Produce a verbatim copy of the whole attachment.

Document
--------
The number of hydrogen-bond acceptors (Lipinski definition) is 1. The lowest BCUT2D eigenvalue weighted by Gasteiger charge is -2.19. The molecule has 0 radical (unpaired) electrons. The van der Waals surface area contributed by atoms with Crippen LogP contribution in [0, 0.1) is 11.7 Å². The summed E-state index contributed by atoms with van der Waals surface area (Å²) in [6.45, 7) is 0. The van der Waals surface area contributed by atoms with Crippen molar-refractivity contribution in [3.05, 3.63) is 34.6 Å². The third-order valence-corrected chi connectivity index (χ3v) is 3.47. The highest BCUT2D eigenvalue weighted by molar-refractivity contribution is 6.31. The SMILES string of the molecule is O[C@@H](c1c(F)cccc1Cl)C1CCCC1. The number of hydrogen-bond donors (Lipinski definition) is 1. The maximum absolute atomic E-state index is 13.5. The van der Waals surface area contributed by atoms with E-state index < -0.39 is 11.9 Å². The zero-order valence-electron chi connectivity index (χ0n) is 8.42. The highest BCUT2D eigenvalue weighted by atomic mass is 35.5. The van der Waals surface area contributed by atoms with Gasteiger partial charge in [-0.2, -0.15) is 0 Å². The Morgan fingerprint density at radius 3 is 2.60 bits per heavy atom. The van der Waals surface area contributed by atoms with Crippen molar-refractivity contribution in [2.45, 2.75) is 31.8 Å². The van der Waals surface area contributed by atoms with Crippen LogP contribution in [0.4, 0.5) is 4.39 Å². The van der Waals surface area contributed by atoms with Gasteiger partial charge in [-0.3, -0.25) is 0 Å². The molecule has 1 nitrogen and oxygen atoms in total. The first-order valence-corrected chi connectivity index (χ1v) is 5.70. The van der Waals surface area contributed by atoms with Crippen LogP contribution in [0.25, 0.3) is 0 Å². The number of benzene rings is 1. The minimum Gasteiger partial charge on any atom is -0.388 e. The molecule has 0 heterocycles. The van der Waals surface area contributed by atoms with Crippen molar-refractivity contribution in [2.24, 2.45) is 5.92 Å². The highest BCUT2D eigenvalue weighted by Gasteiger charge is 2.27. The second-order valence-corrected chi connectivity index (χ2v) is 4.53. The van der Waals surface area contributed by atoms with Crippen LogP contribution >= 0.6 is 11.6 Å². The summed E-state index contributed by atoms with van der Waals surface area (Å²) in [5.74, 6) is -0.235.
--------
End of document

The number of hydrogen-bond acceptors (Lipinski definition) is 1. The lowest BCUT2D eigenvalue weighted by Gasteiger charge is -2.19. The molecule has 0 radical (unpaired) electrons. The van der Waals surface area contributed by atoms with Crippen LogP contribution in [0, 0.1) is 11.7 Å². The summed E-state index contributed by atoms with van der Waals surface area (Å²) in [6.45, 7) is 0. The van der Waals surface area contributed by atoms with Crippen molar-refractivity contribution in [3.05, 3.63) is 34.6 Å². The third-order valence-corrected chi connectivity index (χ3v) is 3.47. The highest BCUT2D eigenvalue weighted by molar-refractivity contribution is 6.31. The SMILES string of the molecule is O[C@@H](c1c(F)cccc1Cl)C1CCCC1. The number of hydrogen-bond donors (Lipinski definition) is 1. The maximum absolute atomic E-state index is 13.5. The van der Waals surface area contributed by atoms with E-state index < -0.39 is 11.9 Å². The zero-order valence-electron chi connectivity index (χ0n) is 8.42. The highest BCUT2D eigenvalue weighted by atomic mass is 35.5. The van der Waals surface area contributed by atoms with Gasteiger partial charge in [-0.2, -0.15) is 0 Å². The Morgan fingerprint density at radius 3 is 2.60 bits per heavy atom. The van der Waals surface area contributed by atoms with Crippen molar-refractivity contribution in [2.45, 2.75) is 31.8 Å². The van der Waals surface area contributed by atoms with Crippen LogP contribution in [0.4, 0.5) is 4.39 Å². The van der Waals surface area contributed by atoms with Gasteiger partial charge in [-0.3, -0.25) is 0 Å². The molecule has 1 nitrogen and oxygen atoms in total. The first-order valence-corrected chi connectivity index (χ1v) is 5.70. The van der Waals surface area contributed by atoms with Crippen LogP contribution in [0.25, 0.3) is 0 Å². The number of benzene rings is 1. The minimum Gasteiger partial charge on any atom is -0.388 e. The molecule has 0 heterocycles. The van der Waals surface area contributed by atoms with Crippen molar-refractivity contribution in [2.24, 2.45) is 5.92 Å². The highest BCUT2D eigenvalue weighted by Gasteiger charge is 2.27. The second-order valence-corrected chi connectivity index (χ2v) is 4.53. The van der Waals surface area contributed by atoms with Crippen LogP contribution >= 0.6 is 11.6 Å². The summed E-state index contributed by atoms with van der Waals surface area (Å²) in [5.74, 6) is -0.235.